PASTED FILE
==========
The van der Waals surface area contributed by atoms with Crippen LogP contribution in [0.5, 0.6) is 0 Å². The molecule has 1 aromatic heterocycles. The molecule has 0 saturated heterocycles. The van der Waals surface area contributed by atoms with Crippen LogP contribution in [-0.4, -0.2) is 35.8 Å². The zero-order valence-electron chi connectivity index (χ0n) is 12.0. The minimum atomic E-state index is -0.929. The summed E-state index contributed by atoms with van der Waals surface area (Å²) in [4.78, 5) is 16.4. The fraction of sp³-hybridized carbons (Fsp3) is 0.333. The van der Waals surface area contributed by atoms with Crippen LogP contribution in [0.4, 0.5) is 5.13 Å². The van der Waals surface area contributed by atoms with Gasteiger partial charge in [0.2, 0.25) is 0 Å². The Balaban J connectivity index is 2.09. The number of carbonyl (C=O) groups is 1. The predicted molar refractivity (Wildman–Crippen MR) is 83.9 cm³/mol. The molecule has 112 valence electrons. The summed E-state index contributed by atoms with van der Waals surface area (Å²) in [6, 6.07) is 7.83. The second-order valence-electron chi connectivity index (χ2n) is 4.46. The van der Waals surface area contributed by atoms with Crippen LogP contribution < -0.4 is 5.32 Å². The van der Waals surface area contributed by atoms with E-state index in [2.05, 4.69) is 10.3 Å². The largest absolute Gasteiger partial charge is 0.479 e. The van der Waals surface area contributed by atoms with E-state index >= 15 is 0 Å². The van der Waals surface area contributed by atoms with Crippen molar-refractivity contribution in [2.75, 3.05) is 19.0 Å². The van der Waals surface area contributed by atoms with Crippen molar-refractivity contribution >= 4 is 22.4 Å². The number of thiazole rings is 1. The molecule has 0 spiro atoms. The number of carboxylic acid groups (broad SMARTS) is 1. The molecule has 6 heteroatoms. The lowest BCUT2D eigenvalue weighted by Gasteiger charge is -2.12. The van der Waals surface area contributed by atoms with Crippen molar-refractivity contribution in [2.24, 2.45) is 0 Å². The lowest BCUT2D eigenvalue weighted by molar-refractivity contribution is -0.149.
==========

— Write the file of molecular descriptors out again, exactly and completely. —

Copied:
The van der Waals surface area contributed by atoms with Crippen LogP contribution in [0.5, 0.6) is 0 Å². The molecule has 1 aromatic heterocycles. The molecule has 0 saturated heterocycles. The van der Waals surface area contributed by atoms with Crippen LogP contribution in [-0.4, -0.2) is 35.8 Å². The zero-order valence-electron chi connectivity index (χ0n) is 12.0. The minimum atomic E-state index is -0.929. The summed E-state index contributed by atoms with van der Waals surface area (Å²) in [4.78, 5) is 16.4. The fraction of sp³-hybridized carbons (Fsp3) is 0.333. The van der Waals surface area contributed by atoms with Crippen LogP contribution in [0.4, 0.5) is 5.13 Å². The van der Waals surface area contributed by atoms with Gasteiger partial charge in [0.2, 0.25) is 0 Å². The Balaban J connectivity index is 2.09. The number of carbonyl (C=O) groups is 1. The predicted molar refractivity (Wildman–Crippen MR) is 83.9 cm³/mol. The molecule has 112 valence electrons. The summed E-state index contributed by atoms with van der Waals surface area (Å²) in [6, 6.07) is 7.83. The second-order valence-electron chi connectivity index (χ2n) is 4.46. The van der Waals surface area contributed by atoms with Crippen LogP contribution < -0.4 is 5.32 Å². The van der Waals surface area contributed by atoms with E-state index in [2.05, 4.69) is 10.3 Å². The largest absolute Gasteiger partial charge is 0.479 e. The van der Waals surface area contributed by atoms with E-state index >= 15 is 0 Å². The van der Waals surface area contributed by atoms with Crippen molar-refractivity contribution in [2.75, 3.05) is 19.0 Å². The van der Waals surface area contributed by atoms with Crippen molar-refractivity contribution >= 4 is 22.4 Å². The number of thiazole rings is 1. The molecule has 0 spiro atoms. The number of carboxylic acid groups (broad SMARTS) is 1. The molecule has 6 heteroatoms. The lowest BCUT2D eigenvalue weighted by Gasteiger charge is -2.12. The van der Waals surface area contributed by atoms with Crippen molar-refractivity contribution in [2.24, 2.45) is 0 Å². The lowest BCUT2D eigenvalue weighted by molar-refractivity contribution is -0.149.